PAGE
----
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                Author and article information

                Journal
                Drug Des Devel Ther
                Drug Des Devel Ther
                Drug Design, Development and Therapy
                Drug Design, Development and Therapy
                Dove Medical Press
                1177-8881
                2015
                24 November 2015
                : 9
                : 6225-6233
                Affiliations
                [1 ]Department of Esthetic Medicine, Medical University of Białystok, Białystok, Poland
                [2 ]Department of Medicinal Chemistry, Medical University of Białystok, Białystok, Poland
                [3 ]Department of Pharmaceutical Analysis, Faculty of Pharmacy, Medical University of Białystok, Białystok, Poland
                [4 ]Medical Office, Białystok, Poland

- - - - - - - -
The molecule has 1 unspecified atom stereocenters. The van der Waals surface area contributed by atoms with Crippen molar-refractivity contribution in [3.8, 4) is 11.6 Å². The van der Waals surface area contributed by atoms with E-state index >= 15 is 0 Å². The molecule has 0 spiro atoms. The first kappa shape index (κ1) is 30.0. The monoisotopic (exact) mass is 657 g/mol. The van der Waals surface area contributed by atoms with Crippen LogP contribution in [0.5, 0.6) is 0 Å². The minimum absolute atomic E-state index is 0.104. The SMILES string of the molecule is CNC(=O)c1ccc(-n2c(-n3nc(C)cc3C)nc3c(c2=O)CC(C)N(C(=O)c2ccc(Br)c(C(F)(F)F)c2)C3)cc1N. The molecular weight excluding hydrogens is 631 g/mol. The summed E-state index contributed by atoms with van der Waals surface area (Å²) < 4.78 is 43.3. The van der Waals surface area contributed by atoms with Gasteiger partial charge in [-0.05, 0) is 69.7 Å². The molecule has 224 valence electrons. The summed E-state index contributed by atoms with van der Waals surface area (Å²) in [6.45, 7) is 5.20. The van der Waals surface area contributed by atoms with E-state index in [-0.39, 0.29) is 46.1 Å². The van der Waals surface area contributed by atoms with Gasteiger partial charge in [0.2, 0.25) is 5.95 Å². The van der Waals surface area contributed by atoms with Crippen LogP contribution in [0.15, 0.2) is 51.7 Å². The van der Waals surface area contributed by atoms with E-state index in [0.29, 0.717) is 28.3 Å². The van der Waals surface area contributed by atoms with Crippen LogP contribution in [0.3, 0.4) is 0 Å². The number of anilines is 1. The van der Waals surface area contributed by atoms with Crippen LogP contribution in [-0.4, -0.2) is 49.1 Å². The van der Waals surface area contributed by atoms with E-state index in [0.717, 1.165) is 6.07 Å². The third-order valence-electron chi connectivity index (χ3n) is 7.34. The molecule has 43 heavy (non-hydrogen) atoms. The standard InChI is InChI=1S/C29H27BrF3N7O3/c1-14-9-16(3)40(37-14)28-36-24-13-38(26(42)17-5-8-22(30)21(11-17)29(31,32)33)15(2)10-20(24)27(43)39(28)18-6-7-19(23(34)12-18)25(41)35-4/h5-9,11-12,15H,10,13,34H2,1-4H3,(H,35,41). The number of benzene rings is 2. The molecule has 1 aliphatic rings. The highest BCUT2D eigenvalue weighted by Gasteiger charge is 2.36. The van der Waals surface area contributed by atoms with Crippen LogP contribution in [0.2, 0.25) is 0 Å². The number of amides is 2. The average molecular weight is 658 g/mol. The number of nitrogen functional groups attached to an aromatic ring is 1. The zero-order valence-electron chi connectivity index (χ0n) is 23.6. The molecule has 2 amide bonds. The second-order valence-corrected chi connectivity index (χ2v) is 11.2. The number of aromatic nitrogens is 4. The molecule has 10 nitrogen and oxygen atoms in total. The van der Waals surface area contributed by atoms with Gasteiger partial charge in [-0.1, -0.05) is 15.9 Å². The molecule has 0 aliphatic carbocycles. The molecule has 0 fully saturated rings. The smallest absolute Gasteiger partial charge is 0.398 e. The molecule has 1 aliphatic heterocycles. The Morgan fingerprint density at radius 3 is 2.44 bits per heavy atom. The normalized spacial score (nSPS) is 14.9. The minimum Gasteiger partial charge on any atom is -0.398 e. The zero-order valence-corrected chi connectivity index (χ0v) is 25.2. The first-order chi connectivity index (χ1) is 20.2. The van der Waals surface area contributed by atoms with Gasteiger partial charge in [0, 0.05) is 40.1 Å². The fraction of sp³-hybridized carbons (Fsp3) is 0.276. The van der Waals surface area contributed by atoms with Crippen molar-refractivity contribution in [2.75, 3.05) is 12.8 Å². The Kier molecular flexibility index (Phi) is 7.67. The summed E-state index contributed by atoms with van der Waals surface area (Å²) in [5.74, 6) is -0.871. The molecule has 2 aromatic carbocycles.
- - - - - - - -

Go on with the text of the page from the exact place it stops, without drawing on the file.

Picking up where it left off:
Author notes
                Correspondence: Magdalena Donejko, Department of Esthetic Medicine, Faculty of Pharmacy, Medical University of Białystok, 3 Akademicka Street, 15-267 Białystok, Poland, Email donejko@ 123456gmail.com
                Article
                dddt-9-6225
                10.2147/DDDT.S91968
                4664499
                © 2015 Donejko et al. This work is published by Dove Medical Press Limited, and licensed under Creative Commons Attribution – Non Commercial (unported, v3.0) License

                The full terms of the License are available at http://creativecommons.org/licenses/by-nc/3.0/. Non-commercial uses of the work are permitted without any further permission from Dove Medical Press Limited, provided the work is properly attributed.

                Categories
                Original Research

                Pharmacology & Pharmaceutical medicine

                collagen, ethanol, hyaluronic acid, fibroblast